Men's Health Month

Men & Suicide

What are signs that the man in your life may be depressed and suicidal? Keep in mind that these signs may vary from person to person, and it’s crucial to seek professional help if you’re concerned about someone’s well-being. 

Potential warning signs of suicide in men:

•  Expressing feelings of hopelessness or having no reason to live.
•  Talking about or hinting at suicide, death, or self-harm.
•  Withdrawing from social activities, family, and friends.
•  Changes in sleep patterns, such as insomnia or excessive sleeping.
•  Exhibiting extreme mood swings, agitation, or irritability.
•  Displaying a sense of purposelessness or feeling trapped.
•  Engaging in risky or self-destructive behavior, such as substance abuse or reckless driving.
•  Giving away personal belongings or making arrangements as if preparing for an end.
•  Loss of interest in hobbies, work, or previously enjoyed activities.
•  Sudden improvement or calmness following a period of depression, possibly indicating they have made a decision to end their life.

It’s important to approach the situation with empathy, compassion, and non-judgment. Encourage the person to seek professional help, such as a mental health counselor or a confidential helpline and offer your support in finding the necessary resources. If there is immediate danger or the person has a plan to harm themselves, it’s crucial to contact emergency services and have him visit the nearest hospital emergency room.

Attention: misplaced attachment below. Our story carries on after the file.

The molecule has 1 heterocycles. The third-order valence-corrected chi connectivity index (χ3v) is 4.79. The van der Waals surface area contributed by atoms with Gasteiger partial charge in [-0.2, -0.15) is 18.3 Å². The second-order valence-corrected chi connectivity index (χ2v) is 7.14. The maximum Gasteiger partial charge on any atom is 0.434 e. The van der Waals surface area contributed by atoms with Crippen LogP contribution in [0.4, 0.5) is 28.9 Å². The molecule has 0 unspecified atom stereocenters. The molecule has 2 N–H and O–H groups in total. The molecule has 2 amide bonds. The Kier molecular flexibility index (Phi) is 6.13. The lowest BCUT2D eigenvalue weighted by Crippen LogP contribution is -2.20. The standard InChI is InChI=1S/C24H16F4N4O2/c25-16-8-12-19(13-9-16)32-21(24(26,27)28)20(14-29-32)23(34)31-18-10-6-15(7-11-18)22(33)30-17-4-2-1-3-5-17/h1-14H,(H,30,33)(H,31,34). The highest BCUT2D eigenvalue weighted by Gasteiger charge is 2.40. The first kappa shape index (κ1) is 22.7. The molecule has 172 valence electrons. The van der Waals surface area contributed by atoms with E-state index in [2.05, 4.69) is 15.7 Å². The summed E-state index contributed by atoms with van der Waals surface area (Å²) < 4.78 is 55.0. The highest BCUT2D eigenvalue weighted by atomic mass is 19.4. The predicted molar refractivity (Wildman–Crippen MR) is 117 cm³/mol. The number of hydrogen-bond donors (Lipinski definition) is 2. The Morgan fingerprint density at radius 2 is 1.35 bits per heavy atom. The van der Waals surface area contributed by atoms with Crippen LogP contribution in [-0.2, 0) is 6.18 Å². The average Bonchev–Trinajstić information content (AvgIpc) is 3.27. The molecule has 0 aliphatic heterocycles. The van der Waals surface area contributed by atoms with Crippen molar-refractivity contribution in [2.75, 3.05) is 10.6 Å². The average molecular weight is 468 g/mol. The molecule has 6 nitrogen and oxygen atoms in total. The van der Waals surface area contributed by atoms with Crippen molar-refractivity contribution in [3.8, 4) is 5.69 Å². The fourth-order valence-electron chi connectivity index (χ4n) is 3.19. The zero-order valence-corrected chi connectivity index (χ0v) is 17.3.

Remember, I strongly encourage you to reach out to a mental health professional for an evaluation and treatment tailored to the specific situation.

Remember these simple steps in approaching a depressed male:

•  Ask the person directly“Do you have thoughts of not wanting to live; thoughts that you are better off dead; thoughts of wanting to hurt yourself? What would be your plan?
**If yes, call 911 or take to the nearest hospital emergency department immediately for a professional evaluation**
•  Understand that asking a person if they are suicidal does not “plant the idea” in their head.
•  Normalize that treating depression is just like a person would go to the doctor and have their high blood pressure treated.
•  Acknowledge that you appreciate and see their efforts and that we all need the help of one another.
•  Explain that all psychiatric and mental health services are highly confidential.
•  Ask your partner who they would trust and feel most comfortable speaking to about their thoughts and feelings.
•  Seeking help for depression will better the relationship and is a brave and attractive/sexy approach to wellness.
•  Make a safety plan with your partner (make safe words when they are not doing well, remove firearms or lock firearms away, dispose of all medications not being used/locked meds in cabinet, monitor alcohol and drug consumption).

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Ingrid Montgomery

Ingrid Montgomery